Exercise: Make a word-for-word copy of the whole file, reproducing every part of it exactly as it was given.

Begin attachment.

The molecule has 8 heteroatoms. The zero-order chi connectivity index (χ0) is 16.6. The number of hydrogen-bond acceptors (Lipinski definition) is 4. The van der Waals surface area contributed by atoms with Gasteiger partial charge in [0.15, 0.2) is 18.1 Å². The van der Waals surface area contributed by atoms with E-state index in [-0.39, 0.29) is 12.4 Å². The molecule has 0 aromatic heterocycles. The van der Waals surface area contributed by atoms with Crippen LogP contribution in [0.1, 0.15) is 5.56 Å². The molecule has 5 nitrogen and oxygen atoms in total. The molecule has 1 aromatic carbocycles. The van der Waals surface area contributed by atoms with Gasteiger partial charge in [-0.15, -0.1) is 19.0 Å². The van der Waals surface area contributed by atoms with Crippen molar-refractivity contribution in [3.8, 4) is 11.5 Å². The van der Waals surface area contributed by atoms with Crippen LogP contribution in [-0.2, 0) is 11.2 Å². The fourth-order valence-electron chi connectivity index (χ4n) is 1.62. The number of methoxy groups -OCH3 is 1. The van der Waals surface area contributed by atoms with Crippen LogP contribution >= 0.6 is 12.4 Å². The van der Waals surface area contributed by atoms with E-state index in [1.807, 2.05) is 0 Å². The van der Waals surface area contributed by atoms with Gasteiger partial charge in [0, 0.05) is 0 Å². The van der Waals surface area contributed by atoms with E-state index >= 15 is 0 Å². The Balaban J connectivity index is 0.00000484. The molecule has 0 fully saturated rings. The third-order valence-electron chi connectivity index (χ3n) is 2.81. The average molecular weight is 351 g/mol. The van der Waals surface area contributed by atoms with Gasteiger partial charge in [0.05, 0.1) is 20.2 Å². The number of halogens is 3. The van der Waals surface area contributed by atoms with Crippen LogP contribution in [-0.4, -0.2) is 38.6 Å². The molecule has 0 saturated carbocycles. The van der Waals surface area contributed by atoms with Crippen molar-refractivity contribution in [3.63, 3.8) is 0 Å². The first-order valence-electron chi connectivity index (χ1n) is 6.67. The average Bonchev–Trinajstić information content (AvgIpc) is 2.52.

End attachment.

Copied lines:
The molecule has 8 heteroatoms. The zero-order chi connectivity index (χ0) is 16.6. The number of hydrogen-bond acceptors (Lipinski definition) is 4. The van der Waals surface area contributed by atoms with Gasteiger partial charge in [0.15, 0.2) is 18.1 Å². The van der Waals surface area contributed by atoms with E-state index in [-0.39, 0.29) is 12.4 Å². The molecule has 0 aromatic heterocycles. The van der Waals surface area contributed by atoms with Crippen LogP contribution in [0.1, 0.15) is 5.56 Å². The molecule has 5 nitrogen and oxygen atoms in total. The molecule has 1 aromatic carbocycles. The van der Waals surface area contributed by atoms with Gasteiger partial charge in [-0.15, -0.1) is 19.0 Å². The van der Waals surface area contributed by atoms with Crippen molar-refractivity contribution in [3.8, 4) is 11.5 Å². The van der Waals surface area contributed by atoms with Crippen LogP contribution in [-0.2, 0) is 11.2 Å². The fourth-order valence-electron chi connectivity index (χ4n) is 1.62. The number of methoxy groups -OCH3 is 1. The van der Waals surface area contributed by atoms with Crippen LogP contribution >= 0.6 is 12.4 Å². The van der Waals surface area contributed by atoms with E-state index in [1.807, 2.05) is 0 Å². The van der Waals surface area contributed by atoms with Gasteiger partial charge in [0, 0.05) is 0 Å². The van der Waals surface area contributed by atoms with E-state index >= 15 is 0 Å². The Balaban J connectivity index is 0.00000484. The molecule has 0 fully saturated rings. The third-order valence-electron chi connectivity index (χ3n) is 2.81. The average molecular weight is 351 g/mol. The van der Waals surface area contributed by atoms with Gasteiger partial charge in [0.05, 0.1) is 20.2 Å². The number of halogens is 3. The van der Waals surface area contributed by atoms with Crippen LogP contribution in [-0.4, -0.2) is 38.6 Å². The molecule has 0 saturated carbocycles. The van der Waals surface area contributed by atoms with Crippen molar-refractivity contribution in [3.63, 3.8) is 0 Å². The first-order valence-electron chi connectivity index (χ1n) is 6.67. The average Bonchev–Trinajstić information content (AvgIpc) is 2.52.